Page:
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From Jim Klo <jim....@sri.com>
Subject Re: Reduce function to perform a Union?
Date Tue, 24 May 2011 06:42:00 GMT
Response below:


On May 23, 2011, at 4:25 PM, Randall Leeds <randall.leeds@gmail.com> wrote:

> On Fri, May 20, 2011 at 11:11, Jim Klo <jim.klo@sri.com> wrote:
> I was trying to not have to perform the merge outside of couch. Ultimately the problem
we are trying to solve is a problem related to supporting the implementation of time based
range queries and flow control over a contiguous range for OAI-PMH harvest support which has
a requirement for consistency in range requests.
> 
> Let me describe our application a bit. The attached image illustrates the system design,
where the light blue circles are instances of the application services. Each node is connected
to each other in an ad-hoc manner.  Some nodes may communicate bi-directionally, some may
not. Our aim is to use filtered replication via Couch to distribute documents. At each node
CouchDB is used to store a JSON document. Since the system is constantly receiving new content,
storing a timestamp with the document is pointless, when considering that there's no way to
guarantee the consistency of the global content set at any single point in time.  Updating
the JSON doc with a new timestamp at insert/update (replication) would just cause the document
to replicate again - causing a cascade effect. Currently all documents inserted into Couch
are considered immutable in our design.
> 
> 
> <snip big image>
>  
> 
> Consider a timestamped documents being replicated to a node from other node, using the
date for simplicity, in the attached image. Looking at the replication timeline on a single
node, where the content is influenced at any time.
> 
> If at 3:00 I query Node X for all the Orange documents between 4/1 and 4/4, I get one
object back.  The consistency of the result changes at 4:00 if I query Node X again for all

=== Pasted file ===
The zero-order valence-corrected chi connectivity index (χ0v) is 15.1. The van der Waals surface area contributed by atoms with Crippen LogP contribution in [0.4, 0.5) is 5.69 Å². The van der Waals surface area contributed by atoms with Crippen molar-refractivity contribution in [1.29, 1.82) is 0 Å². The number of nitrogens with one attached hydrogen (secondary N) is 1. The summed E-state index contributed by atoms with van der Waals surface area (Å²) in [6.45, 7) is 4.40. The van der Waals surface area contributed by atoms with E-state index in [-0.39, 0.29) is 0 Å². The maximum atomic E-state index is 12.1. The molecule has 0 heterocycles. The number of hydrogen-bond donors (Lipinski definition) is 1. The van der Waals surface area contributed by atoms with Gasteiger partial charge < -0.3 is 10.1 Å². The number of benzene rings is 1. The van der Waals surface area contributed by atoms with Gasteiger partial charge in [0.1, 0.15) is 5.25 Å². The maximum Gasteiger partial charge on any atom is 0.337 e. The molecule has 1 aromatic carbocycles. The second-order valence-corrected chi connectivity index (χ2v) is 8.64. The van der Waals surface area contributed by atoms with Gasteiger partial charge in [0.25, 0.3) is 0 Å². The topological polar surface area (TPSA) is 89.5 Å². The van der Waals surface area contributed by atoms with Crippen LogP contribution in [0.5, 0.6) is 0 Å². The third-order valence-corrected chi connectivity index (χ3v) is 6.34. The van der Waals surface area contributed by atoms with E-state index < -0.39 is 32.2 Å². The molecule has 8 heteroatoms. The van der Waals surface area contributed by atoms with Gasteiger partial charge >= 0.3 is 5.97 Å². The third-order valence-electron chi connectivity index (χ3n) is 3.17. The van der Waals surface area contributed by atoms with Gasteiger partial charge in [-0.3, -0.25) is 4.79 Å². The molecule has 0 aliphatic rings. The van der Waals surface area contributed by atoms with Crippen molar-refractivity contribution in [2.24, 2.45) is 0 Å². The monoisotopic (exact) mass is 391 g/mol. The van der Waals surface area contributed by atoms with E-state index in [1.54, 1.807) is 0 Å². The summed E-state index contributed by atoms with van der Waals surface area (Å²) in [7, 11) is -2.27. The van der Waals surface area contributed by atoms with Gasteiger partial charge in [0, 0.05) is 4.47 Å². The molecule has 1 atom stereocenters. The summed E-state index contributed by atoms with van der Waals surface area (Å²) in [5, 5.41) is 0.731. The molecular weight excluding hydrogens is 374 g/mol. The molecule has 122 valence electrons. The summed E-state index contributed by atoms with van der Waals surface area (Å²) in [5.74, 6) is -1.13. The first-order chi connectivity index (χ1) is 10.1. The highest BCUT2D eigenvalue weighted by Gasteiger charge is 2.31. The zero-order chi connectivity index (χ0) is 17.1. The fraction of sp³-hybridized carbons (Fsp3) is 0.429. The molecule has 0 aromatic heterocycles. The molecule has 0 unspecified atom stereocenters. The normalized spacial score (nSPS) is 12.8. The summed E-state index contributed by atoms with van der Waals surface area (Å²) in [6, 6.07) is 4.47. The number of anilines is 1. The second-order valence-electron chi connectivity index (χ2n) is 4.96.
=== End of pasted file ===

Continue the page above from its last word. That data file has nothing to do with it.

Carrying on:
Orange documents between 4/1 and 4/4. OAI-PMH protocol requires that the result remains consistent.
> <Dock-3.jpg>
> Ideally what I need to be able to execute a query like at 3:00 and 6:00 where I ask for
all the Orange documents received at between 1:00 and 3:00. Regardless of the time I can always
get the stream of documents received between a specific time slice, matching some specific
criteria.
> 
> Effectively what I need to be able to do is be able to create a view using the local
sequence of the document with other document traits (keywords, publisher, etc).  If there's
a way to do this, then my problem is solved.  I haven't found this ability to be in couch,
hence, what we've done is essentially on replication/publish, we have a change listener that
inserts a 'sidecar document' containing a local timestamp (sequence) that which we can use
document linking or view collation w/ a reduce to figure out the right result set with a minimal
number of transforms to be eventually returned to the consumer.
>  
> 
> Using a document linking method like:
> 
> function(doc) {
> 	if (doc.doc_type == "resource_data_timestamp" && doc.node_timestamp) {
> 		emit(doc.node_timestamp, { "_id": doc.resource_doc_id } );
> 	}
> }
> 
> where the resource_data_timestamp doc looks something like:
> 
> {
>    "_id": "d2018b3fe169426b95e44a5580692d5a-timestamp",
>    "_rev": "1-719655db4a1df9b9efcc5edbd62289ed",
>    "doc_type": "resource_data_timestamp",
>    "resource_doc_id": "d2018b3fe169426b95e44a5580692d5a",
>    "doc_version": "0.20.0",
>    "node_timestamp": "2011-05-19T22:09:55.704004Z"
> }
> 
> we can perform a range query against the view by timestamp only and get the original
doc via include_docs=true, but would then have to table scan to filter out documents that